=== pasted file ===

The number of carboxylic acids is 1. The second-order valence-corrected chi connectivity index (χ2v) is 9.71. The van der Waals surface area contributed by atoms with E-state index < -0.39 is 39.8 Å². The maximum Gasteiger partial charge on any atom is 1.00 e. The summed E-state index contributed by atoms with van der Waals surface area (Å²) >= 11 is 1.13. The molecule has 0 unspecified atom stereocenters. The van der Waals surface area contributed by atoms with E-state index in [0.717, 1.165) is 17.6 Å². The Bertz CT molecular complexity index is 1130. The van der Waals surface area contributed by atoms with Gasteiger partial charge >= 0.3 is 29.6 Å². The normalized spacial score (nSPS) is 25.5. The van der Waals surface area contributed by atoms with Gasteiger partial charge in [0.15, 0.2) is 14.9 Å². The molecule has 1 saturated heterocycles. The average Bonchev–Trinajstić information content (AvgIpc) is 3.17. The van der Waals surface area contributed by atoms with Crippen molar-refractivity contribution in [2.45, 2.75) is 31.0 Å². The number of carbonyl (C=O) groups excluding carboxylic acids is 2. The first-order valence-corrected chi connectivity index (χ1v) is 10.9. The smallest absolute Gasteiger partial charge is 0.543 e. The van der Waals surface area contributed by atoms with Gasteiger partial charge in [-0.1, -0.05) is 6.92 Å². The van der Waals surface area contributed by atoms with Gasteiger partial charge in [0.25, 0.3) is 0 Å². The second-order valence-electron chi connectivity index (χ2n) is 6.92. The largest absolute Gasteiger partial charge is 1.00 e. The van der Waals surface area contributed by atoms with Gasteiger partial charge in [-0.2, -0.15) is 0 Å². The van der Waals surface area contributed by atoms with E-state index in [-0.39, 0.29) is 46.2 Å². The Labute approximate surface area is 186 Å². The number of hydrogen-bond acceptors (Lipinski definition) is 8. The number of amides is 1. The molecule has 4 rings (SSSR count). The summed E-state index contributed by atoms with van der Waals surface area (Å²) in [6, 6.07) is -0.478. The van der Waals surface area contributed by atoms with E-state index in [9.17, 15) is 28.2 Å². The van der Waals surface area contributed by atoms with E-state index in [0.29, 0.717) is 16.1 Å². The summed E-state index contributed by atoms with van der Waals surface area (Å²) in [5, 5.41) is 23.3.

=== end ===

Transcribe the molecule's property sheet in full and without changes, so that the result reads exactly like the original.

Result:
The number of carboxylic acids is 1. The second-order valence-corrected chi connectivity index (χ2v) is 9.71. The van der Waals surface area contributed by atoms with E-state index < -0.39 is 39.8 Å². The maximum Gasteiger partial charge on any atom is 1.00 e. The summed E-state index contributed by atoms with van der Waals surface area (Å²) >= 11 is 1.13. The molecule has 0 unspecified atom stereocenters. The van der Waals surface area contributed by atoms with E-state index in [0.717, 1.165) is 17.6 Å². The Bertz CT molecular complexity index is 1130. The van der Waals surface area contributed by atoms with Gasteiger partial charge >= 0.3 is 29.6 Å². The normalized spacial score (nSPS) is 25.5. The van der Waals surface area contributed by atoms with Gasteiger partial charge in [0.15, 0.2) is 14.9 Å². The molecule has 1 saturated heterocycles. The average Bonchev–Trinajstić information content (AvgIpc) is 3.17. The van der Waals surface area contributed by atoms with Crippen molar-refractivity contribution in [2.45, 2.75) is 31.0 Å². The number of carbonyl (C=O) groups excluding carboxylic acids is 2. The first-order valence-corrected chi connectivity index (χ1v) is 10.9. The smallest absolute Gasteiger partial charge is 0.543 e. The van der Waals surface area contributed by atoms with Gasteiger partial charge in [-0.1, -0.05) is 6.92 Å². The van der Waals surface area contributed by atoms with Gasteiger partial charge in [0.25, 0.3) is 0 Å². The second-order valence-electron chi connectivity index (χ2n) is 6.92. The largest absolute Gasteiger partial charge is 1.00 e. The van der Waals surface area contributed by atoms with Gasteiger partial charge in [-0.2, -0.15) is 0 Å². The van der Waals surface area contributed by atoms with E-state index in [-0.39, 0.29) is 46.2 Å². The Labute approximate surface area is 186 Å². The number of hydrogen-bond acceptors (Lipinski definition) is 8. The number of amides is 1. The molecule has 4 rings (SSSR count). The summed E-state index contributed by atoms with van der Waals surface area (Å²) in [6, 6.07) is -0.478. The van der Waals surface area contributed by atoms with E-state index in [9.17, 15) is 28.2 Å². The van der Waals surface area contributed by atoms with E-state index in [0.29, 0.717) is 16.1 Å². The summed E-state index contributed by atoms with van der Waals surface area (Å²) in [5, 5.41) is 23.3.